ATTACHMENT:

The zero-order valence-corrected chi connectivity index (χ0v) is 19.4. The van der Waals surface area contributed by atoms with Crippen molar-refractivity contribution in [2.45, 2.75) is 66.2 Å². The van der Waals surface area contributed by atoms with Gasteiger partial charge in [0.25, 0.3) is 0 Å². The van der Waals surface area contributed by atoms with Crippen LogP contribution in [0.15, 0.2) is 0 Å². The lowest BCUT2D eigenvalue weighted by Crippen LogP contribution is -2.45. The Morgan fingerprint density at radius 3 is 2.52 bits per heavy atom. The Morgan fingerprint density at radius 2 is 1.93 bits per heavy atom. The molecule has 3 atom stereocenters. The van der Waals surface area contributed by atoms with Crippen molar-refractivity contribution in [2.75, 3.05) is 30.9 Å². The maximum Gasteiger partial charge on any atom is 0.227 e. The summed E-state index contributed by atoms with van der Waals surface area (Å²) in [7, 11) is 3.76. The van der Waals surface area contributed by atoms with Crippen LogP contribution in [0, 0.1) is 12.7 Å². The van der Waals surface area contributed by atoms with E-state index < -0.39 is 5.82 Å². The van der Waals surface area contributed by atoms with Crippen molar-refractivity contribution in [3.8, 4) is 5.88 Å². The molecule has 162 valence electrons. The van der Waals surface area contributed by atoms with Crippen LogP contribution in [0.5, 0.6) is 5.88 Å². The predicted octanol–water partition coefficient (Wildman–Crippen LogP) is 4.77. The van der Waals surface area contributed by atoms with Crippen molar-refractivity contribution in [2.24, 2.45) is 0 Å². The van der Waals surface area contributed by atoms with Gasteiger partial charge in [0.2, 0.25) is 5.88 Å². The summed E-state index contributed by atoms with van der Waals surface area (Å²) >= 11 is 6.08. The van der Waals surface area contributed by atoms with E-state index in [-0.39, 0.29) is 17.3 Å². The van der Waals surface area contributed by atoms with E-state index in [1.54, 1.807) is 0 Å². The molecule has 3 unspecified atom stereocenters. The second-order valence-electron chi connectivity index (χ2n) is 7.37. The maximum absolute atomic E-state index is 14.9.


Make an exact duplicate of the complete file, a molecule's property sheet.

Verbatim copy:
The zero-order valence-corrected chi connectivity index (χ0v) is 19.4. The van der Waals surface area contributed by atoms with Crippen molar-refractivity contribution in [2.45, 2.75) is 66.2 Å². The van der Waals surface area contributed by atoms with Gasteiger partial charge in [0.25, 0.3) is 0 Å². The van der Waals surface area contributed by atoms with Crippen LogP contribution in [0.15, 0.2) is 0 Å². The lowest BCUT2D eigenvalue weighted by Crippen LogP contribution is -2.45. The Morgan fingerprint density at radius 3 is 2.52 bits per heavy atom. The Morgan fingerprint density at radius 2 is 1.93 bits per heavy atom. The molecule has 3 atom stereocenters. The van der Waals surface area contributed by atoms with Crippen molar-refractivity contribution in [2.75, 3.05) is 30.9 Å². The maximum Gasteiger partial charge on any atom is 0.227 e. The summed E-state index contributed by atoms with van der Waals surface area (Å²) in [7, 11) is 3.76. The van der Waals surface area contributed by atoms with Crippen LogP contribution in [0, 0.1) is 12.7 Å². The van der Waals surface area contributed by atoms with E-state index < -0.39 is 5.82 Å². The van der Waals surface area contributed by atoms with Crippen molar-refractivity contribution in [3.8, 4) is 5.88 Å². The molecule has 162 valence electrons. The van der Waals surface area contributed by atoms with Crippen LogP contribution in [0.5, 0.6) is 5.88 Å². The predicted octanol–water partition coefficient (Wildman–Crippen LogP) is 4.77. The van der Waals surface area contributed by atoms with Crippen molar-refractivity contribution in [2.24, 2.45) is 0 Å². The van der Waals surface area contributed by atoms with Gasteiger partial charge in [0.2, 0.25) is 5.88 Å². The summed E-state index contributed by atoms with van der Waals surface area (Å²) >= 11 is 6.08. The van der Waals surface area contributed by atoms with E-state index in [-0.39, 0.29) is 17.3 Å². The van der Waals surface area contributed by atoms with E-state index in [1.54, 1.807) is 0 Å². The molecule has 3 unspecified atom stereocenters. The second-order valence-electron chi connectivity index (χ2n) is 7.37. The maximum absolute atomic E-state index is 14.9.